Aleister Crowley (1875-1947) is one of Britain’s most famous occultists, whose spiritual philosophy of Thelema often summarised in the motto: ‘Do what thou wilt shall be the whole of the law. Love is the law; love under will. The word thelema means ‘will’ in Greek; and for Crowley it was the goal each person to find their true will and act in accordance with it.
Crowley found inspiration in the sixteenth-century magical work ‘The Book of Abra-melin the Mage’ which is dedicated to attaining the knowledge and conversation of one’s holy guardian angel. This, for Crowley, corresponded to attaining knowledge of one’s true will. He thus developed his own blend of the oil used in the ritual to call the angel: this is the Crowley Blend of Abramelin Oil.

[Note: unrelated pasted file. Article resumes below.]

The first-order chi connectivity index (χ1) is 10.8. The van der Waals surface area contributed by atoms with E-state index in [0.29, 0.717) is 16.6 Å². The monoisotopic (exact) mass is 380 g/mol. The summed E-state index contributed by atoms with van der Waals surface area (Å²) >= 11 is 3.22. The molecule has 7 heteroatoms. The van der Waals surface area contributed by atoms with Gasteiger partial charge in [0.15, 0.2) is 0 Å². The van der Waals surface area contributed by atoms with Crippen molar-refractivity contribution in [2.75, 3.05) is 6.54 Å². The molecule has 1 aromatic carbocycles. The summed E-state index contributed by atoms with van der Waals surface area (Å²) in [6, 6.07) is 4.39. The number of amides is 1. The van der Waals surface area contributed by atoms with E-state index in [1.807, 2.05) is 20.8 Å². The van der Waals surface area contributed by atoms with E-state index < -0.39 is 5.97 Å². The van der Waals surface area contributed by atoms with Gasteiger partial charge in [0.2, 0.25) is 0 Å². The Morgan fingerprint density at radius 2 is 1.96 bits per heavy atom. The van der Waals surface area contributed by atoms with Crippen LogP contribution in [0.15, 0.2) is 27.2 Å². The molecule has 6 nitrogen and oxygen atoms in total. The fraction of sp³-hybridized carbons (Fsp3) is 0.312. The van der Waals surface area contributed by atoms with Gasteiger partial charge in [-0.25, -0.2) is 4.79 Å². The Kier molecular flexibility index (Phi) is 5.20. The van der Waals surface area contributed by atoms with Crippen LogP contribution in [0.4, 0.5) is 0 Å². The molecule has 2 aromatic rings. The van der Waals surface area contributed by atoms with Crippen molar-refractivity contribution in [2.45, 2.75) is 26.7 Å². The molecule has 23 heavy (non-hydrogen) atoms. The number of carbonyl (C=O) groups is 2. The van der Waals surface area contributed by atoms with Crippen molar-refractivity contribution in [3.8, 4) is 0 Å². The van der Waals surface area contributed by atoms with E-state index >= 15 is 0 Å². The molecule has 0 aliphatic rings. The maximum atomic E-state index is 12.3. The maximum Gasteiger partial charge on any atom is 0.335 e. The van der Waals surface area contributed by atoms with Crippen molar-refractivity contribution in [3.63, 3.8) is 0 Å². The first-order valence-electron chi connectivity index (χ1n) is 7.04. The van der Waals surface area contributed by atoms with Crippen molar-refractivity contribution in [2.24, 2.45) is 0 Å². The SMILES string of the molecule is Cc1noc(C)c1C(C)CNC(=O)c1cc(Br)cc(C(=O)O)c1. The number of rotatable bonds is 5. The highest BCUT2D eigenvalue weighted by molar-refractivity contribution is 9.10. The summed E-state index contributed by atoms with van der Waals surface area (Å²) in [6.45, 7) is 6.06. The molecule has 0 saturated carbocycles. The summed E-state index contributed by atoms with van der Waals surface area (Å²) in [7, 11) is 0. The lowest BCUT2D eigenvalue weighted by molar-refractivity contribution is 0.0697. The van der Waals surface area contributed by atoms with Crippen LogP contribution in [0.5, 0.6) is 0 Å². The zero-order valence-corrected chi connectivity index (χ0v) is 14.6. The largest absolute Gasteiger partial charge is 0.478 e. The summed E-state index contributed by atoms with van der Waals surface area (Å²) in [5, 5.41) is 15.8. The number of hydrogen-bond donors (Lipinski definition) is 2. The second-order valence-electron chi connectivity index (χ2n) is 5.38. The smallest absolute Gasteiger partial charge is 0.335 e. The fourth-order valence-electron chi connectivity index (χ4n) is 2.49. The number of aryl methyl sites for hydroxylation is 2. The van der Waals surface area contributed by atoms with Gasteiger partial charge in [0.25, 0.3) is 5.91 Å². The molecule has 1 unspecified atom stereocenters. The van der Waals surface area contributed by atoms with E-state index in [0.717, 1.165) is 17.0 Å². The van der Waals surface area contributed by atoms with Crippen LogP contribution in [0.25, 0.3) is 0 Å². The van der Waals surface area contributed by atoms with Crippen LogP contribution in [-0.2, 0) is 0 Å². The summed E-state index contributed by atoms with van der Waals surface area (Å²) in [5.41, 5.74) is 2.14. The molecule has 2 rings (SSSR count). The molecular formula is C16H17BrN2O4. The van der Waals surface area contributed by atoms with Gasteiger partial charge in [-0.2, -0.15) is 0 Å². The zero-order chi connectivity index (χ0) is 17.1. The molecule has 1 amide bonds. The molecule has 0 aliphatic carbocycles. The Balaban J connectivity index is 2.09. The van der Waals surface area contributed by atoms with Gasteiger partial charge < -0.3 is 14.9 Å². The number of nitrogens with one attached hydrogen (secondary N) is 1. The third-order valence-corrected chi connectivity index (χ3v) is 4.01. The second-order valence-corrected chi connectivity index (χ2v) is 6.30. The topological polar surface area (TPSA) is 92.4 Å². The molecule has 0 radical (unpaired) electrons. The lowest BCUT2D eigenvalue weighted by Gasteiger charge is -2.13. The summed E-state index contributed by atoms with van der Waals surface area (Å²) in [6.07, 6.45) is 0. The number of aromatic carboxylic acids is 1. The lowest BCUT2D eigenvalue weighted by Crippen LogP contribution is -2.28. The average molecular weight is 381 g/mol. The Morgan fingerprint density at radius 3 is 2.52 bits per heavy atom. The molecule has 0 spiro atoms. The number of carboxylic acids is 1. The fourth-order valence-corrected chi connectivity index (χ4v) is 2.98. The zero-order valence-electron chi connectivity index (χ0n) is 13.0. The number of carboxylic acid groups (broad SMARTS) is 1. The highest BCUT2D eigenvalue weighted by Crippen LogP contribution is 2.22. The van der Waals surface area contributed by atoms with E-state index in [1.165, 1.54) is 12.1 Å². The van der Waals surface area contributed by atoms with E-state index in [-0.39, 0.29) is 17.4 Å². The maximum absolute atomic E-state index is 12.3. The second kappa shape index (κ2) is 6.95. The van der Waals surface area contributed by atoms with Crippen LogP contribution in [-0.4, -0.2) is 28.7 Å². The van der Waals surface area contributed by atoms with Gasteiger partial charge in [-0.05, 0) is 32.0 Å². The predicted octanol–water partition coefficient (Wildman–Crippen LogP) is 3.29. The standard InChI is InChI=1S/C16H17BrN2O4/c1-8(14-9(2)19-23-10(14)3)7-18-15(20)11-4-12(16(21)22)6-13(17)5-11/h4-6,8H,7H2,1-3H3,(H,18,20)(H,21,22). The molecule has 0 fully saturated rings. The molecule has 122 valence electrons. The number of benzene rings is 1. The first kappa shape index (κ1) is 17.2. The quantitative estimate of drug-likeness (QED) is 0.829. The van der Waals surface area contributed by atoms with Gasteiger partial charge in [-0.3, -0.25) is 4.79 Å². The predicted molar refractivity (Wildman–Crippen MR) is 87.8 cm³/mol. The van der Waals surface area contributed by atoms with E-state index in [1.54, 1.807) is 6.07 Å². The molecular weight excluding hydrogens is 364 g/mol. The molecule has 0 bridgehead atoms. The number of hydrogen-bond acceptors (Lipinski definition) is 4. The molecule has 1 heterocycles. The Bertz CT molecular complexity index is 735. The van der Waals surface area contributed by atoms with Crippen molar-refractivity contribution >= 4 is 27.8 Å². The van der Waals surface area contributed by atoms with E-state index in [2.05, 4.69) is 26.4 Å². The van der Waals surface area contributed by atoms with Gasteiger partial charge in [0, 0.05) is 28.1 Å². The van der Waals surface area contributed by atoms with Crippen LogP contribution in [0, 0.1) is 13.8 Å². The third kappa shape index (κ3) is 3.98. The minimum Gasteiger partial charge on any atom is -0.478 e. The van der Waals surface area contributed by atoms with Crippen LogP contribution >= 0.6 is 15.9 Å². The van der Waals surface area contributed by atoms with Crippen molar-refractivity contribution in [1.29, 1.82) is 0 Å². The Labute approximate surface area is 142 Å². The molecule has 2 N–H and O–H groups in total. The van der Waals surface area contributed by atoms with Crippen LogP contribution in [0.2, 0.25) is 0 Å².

As well as The Book of the Law, the student of Thelema also works with tarot cards: Crowley’s deck was painted and co-designed by Frieda Harris in the early 1940s.
Crowley’s work revels in upsetting norms and reclaiming natural desires and vital urges to individuality which society often suppresses: be it sexuality, individuality or personal freedom. The union of opposite forces, and their acknowledgement, is hugely important in Thelema. The image of Baphomet, originally drawn by Eliphas Levi, encapsulates this outlook: male-female, black-white. Crowley wrote also that The Devil card in his tarot deck is Baphomet, who in turn is the Greek god Pan, the All-Begetter who is ‘creative energy in its most material form.’
Aleister Crowley deeply enjoyed shocking the polite society which he felt stultified human creativity, joy and individuality – to the extent that he proudly wore the title given to him by the tabloid press as ‘The Wickedest Man in the World’. Yet his philosophy emphasises the divinity of each person. As he wrote: ‘Every man and every woman is a star’.